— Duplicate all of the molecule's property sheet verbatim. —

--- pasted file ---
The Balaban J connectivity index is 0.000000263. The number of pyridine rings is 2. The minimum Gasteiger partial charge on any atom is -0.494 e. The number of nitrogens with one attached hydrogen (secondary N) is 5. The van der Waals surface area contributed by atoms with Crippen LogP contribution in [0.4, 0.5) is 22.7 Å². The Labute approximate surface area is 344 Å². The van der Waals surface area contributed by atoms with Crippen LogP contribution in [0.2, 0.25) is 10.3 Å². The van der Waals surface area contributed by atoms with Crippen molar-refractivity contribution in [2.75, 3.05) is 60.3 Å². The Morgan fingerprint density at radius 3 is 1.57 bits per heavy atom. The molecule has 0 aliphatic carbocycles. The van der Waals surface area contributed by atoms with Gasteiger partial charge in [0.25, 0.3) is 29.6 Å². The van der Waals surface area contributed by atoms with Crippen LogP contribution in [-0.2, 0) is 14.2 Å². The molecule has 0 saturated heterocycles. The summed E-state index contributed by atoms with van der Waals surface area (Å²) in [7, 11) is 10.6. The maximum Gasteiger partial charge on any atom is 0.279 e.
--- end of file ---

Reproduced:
The Balaban J connectivity index is 0.000000263. The number of pyridine rings is 2. The minimum Gasteiger partial charge on any atom is -0.494 e. The number of nitrogens with one attached hydrogen (secondary N) is 5. The van der Waals surface area contributed by atoms with Crippen LogP contribution in [0.4, 0.5) is 22.7 Å². The Labute approximate surface area is 344 Å². The van der Waals surface area contributed by atoms with Crippen LogP contribution in [0.2, 0.25) is 10.3 Å². The van der Waals surface area contributed by atoms with Crippen molar-refractivity contribution in [2.75, 3.05) is 60.3 Å². The Morgan fingerprint density at radius 3 is 1.57 bits per heavy atom. The molecule has 0 aliphatic carbocycles. The van der Waals surface area contributed by atoms with Gasteiger partial charge in [0.25, 0.3) is 29.6 Å². The van der Waals surface area contributed by atoms with Crippen LogP contribution in [-0.2, 0) is 14.2 Å². The molecule has 0 saturated heterocycles. The summed E-state index contributed by atoms with van der Waals surface area (Å²) in [7, 11) is 10.6. The maximum Gasteiger partial charge on any atom is 0.279 e.